PHOTOGRAPHY – Poverty & Property: The Claustrophobic Reality of HK Shoeboxes

Benny Lam’s photo series gives us a claustrophobic glimpse inside HK’s sub-divided ‘shoeboxes’…

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The South China Morning Mouthpiece reports today that up to 280,000 Hong Kongers are living in subdivided flats and paying exorbitant rent…

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Often these spaces are more expensive than their luxury equivalents. Monthly rent for such flats can be HK$27 per square foot, higher than the average HK$22.20 at 85 private housing developments (as reported by Centaline Property). As with many things, the poor pay more.

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Lethal fires are all too common, as the Wall St Journal reports in this article about the dangers of such set-ups…

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Average home prices in Hong Kong have jumped 76% since the end of 2008. News outlets have been predicting a slow-down for many years (as recently as last week).

Click for high-res version

The photo project was organised in conjunction with SoCO – the Society for Community Organisation.

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Less than 7% of Hong Kong’s land is designated for residential use, whilst some residents have been waiting years for public housing. Despite the conditions and illegal nature of subdivided dwellings, demand remains high.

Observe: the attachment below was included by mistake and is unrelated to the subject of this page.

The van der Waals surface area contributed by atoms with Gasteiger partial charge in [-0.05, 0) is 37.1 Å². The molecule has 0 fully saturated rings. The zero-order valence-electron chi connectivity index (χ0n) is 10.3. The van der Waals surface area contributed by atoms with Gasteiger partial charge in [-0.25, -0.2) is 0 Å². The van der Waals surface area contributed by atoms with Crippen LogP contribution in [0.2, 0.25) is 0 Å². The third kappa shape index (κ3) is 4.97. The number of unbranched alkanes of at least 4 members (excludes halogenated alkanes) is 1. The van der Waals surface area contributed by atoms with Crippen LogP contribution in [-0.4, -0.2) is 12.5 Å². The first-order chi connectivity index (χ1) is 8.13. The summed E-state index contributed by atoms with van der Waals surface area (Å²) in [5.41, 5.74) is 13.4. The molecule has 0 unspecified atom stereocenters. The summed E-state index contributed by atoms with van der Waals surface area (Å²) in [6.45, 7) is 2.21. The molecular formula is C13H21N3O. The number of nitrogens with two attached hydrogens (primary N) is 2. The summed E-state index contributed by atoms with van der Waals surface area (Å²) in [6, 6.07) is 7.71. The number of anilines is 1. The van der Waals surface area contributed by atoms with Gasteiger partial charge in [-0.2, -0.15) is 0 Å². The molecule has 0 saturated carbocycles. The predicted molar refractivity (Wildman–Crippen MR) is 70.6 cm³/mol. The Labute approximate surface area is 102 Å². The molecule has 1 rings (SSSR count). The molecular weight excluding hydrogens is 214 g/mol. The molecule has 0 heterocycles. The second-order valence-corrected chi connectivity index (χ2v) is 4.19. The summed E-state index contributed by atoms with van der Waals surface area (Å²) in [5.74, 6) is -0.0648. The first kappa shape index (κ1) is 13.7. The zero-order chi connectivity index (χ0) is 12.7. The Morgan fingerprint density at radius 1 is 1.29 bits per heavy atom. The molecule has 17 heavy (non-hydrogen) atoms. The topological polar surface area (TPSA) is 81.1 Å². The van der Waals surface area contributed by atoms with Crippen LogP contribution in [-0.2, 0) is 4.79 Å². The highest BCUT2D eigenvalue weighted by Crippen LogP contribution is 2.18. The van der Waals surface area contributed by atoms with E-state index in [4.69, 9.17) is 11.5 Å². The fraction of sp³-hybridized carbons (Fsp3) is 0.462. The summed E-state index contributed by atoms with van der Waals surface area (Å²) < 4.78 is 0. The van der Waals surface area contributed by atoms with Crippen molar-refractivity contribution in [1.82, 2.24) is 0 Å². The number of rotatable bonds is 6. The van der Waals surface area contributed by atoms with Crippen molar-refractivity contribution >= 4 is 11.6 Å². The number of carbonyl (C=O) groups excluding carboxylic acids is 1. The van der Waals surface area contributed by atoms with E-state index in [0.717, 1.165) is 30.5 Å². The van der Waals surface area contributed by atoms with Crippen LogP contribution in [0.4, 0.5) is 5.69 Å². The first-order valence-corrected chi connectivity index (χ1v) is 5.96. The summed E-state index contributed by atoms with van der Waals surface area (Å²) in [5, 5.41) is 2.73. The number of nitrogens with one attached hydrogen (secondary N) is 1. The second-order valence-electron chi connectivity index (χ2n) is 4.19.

They are typically seen in older buildings, which often have more relaxed property management. Such properties remain a lucrative investment for home owners. It emerged in August that the wife of the new Secretary for Development, Paul Chan Mo-po, owned subdivided flats…

HK has amongst the highest population densities in the world. Even HK’s last leader, Donald Tsang, admitted as he left office that ‘trickle down economics’ has failed the city’s poor

Arguably, those condemned to sub-divided living are the ‘lucky’ ones when compared to HK’s poorest, who reside in so-called ‘cage homes’ (CNN story, Daily Mail, BBC)…

HK is a wealthy place. With the highest concentration of millionaires in Asia, it is awash with luxury malls and sports cars. Yet the city lacks a proper social safety net, is home to the widest rich-poor gap in the developed world and has a minimum wage of just HK$30 (US$3.87 or £2.40 – as of May 2013). Around a tenth of families live in poverty, according to Oxfam…

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Statistics from

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Click here for Michael Wolf’s ‘Architecture of Density’ series, which shows what some of the city’s ‘shoebox homes’ look like from the outside…

Click to see the photo series ‘Architecture of Density’

Click here to see the political art of Winnie Davies, which focuses on HK’s widening poverty gap.

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